Unfortunately, these are not larger everywhere in the shoe. The toebox is just as narrow as Rancourt’s other offerings. Instead, the heel is incredibly wide. To make matters worse, the heel of the loafer itself is practically straight up and down, and does nothing to hold your heel in place. Further, there is no cut in around the arch of your foot, just a basically straight line, so you get no relief from them. All this is out of the box, of course.
To get the sizing right, I think the safest bet is to size down, and hope your foot stretches out the shoe – and use that to hold your foot in place. I can’t imagine what people who get these in shell are supposed to do. Rancourt can, and should, do better here.
I should have ordered these in a size 11.5. For reference, I wear the Rancourt Read Boat Shoe in a size 12, the Alden Van Last (unlined) in a size 11.5, and the Adidas Stan Smith in a size 12.5. To see a list of sizing for all of the shoes reviewed on this website, click here.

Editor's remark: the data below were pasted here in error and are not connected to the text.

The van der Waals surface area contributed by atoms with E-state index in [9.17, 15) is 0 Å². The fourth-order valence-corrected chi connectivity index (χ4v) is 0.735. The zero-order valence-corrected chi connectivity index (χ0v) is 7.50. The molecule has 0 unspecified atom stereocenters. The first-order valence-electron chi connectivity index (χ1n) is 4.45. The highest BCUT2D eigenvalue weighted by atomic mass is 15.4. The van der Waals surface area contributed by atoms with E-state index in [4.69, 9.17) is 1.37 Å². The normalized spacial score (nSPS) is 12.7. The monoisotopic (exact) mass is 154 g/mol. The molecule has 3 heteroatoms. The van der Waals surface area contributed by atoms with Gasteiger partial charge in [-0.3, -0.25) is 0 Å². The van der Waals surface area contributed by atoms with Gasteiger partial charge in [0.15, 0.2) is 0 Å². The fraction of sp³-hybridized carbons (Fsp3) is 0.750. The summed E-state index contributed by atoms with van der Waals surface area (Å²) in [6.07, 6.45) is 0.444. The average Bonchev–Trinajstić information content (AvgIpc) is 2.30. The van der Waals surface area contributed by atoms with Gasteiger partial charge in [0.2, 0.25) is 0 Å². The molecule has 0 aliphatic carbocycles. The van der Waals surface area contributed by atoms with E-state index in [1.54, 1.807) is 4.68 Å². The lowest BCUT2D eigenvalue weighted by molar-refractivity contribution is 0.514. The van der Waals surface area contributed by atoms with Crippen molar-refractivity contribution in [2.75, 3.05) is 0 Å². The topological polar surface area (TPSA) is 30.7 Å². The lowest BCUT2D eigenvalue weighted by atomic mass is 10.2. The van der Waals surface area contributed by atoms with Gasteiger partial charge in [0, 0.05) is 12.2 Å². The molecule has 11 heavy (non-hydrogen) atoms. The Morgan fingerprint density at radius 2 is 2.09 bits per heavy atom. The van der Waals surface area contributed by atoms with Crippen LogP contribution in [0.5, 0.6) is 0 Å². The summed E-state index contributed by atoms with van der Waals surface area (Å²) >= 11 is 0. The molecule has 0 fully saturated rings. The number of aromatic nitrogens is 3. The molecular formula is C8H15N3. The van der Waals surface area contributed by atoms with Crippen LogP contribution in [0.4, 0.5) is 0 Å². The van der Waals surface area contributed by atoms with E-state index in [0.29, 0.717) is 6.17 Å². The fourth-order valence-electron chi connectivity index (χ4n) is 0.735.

Setting the sizing issues aside – which is hard, because the loose heel can cause some major slip – these are really comfortable for an American hand sewn. The Lactea Hevea soles are doing the heavy lifting here.
You’re not going to confuse these for your sneakers – or even something like a really well-structured dress shoe. However, when you look at what’s under your feet – basically a bit of leather and the outsole – it’s pretty impressive. The only thing that is lacking is arch support.
I wouldn’t have any concern wearing these all day for a more laid-back day.
Materials & Construction
This particular pair of Rancourt Beefroll Penny Loafers are only made with a few materials. I don’t think any Rancourt fan would view that as a bad thing.